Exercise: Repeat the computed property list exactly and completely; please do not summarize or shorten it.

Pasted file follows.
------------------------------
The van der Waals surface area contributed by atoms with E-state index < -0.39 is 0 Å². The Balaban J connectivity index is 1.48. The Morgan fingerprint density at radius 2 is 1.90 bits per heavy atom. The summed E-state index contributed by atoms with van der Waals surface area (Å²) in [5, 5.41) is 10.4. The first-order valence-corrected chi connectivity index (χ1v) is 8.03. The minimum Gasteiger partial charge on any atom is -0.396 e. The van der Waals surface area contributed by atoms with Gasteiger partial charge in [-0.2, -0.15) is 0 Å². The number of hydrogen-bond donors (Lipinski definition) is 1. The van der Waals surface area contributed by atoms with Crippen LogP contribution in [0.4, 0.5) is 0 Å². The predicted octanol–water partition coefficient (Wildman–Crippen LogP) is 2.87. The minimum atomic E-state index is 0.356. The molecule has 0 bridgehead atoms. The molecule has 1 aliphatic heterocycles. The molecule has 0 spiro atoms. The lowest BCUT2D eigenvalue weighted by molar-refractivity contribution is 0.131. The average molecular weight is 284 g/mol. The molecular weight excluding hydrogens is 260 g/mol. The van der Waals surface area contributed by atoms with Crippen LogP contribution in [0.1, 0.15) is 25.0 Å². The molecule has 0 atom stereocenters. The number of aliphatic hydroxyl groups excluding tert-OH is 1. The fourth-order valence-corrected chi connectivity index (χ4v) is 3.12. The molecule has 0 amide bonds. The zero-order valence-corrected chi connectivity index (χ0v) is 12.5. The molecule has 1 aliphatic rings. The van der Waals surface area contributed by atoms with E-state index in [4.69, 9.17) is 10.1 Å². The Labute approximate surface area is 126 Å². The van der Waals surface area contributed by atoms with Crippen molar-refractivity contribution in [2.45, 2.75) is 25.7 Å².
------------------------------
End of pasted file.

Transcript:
The van der Waals surface area contributed by atoms with E-state index < -0.39 is 0 Å². The Balaban J connectivity index is 1.48. The Morgan fingerprint density at radius 2 is 1.90 bits per heavy atom. The summed E-state index contributed by atoms with van der Waals surface area (Å²) in [5, 5.41) is 10.4. The first-order valence-corrected chi connectivity index (χ1v) is 8.03. The minimum Gasteiger partial charge on any atom is -0.396 e. The van der Waals surface area contributed by atoms with Gasteiger partial charge in [-0.2, -0.15) is 0 Å². The number of hydrogen-bond donors (Lipinski definition) is 1. The van der Waals surface area contributed by atoms with Crippen LogP contribution in [0.4, 0.5) is 0 Å². The predicted octanol–water partition coefficient (Wildman–Crippen LogP) is 2.87. The minimum atomic E-state index is 0.356. The molecule has 0 bridgehead atoms. The molecule has 1 aliphatic heterocycles. The molecule has 0 spiro atoms. The lowest BCUT2D eigenvalue weighted by molar-refractivity contribution is 0.131. The average molecular weight is 284 g/mol. The molecular weight excluding hydrogens is 260 g/mol. The van der Waals surface area contributed by atoms with Crippen LogP contribution in [0.1, 0.15) is 25.0 Å². The molecule has 0 atom stereocenters. The number of aliphatic hydroxyl groups excluding tert-OH is 1. The fourth-order valence-corrected chi connectivity index (χ4v) is 3.12. The molecule has 0 amide bonds. The zero-order valence-corrected chi connectivity index (χ0v) is 12.5. The molecule has 1 aliphatic rings. The van der Waals surface area contributed by atoms with E-state index in [4.69, 9.17) is 10.1 Å². The Labute approximate surface area is 126 Å². The van der Waals surface area contributed by atoms with Crippen molar-refractivity contribution in [2.45, 2.75) is 25.7 Å².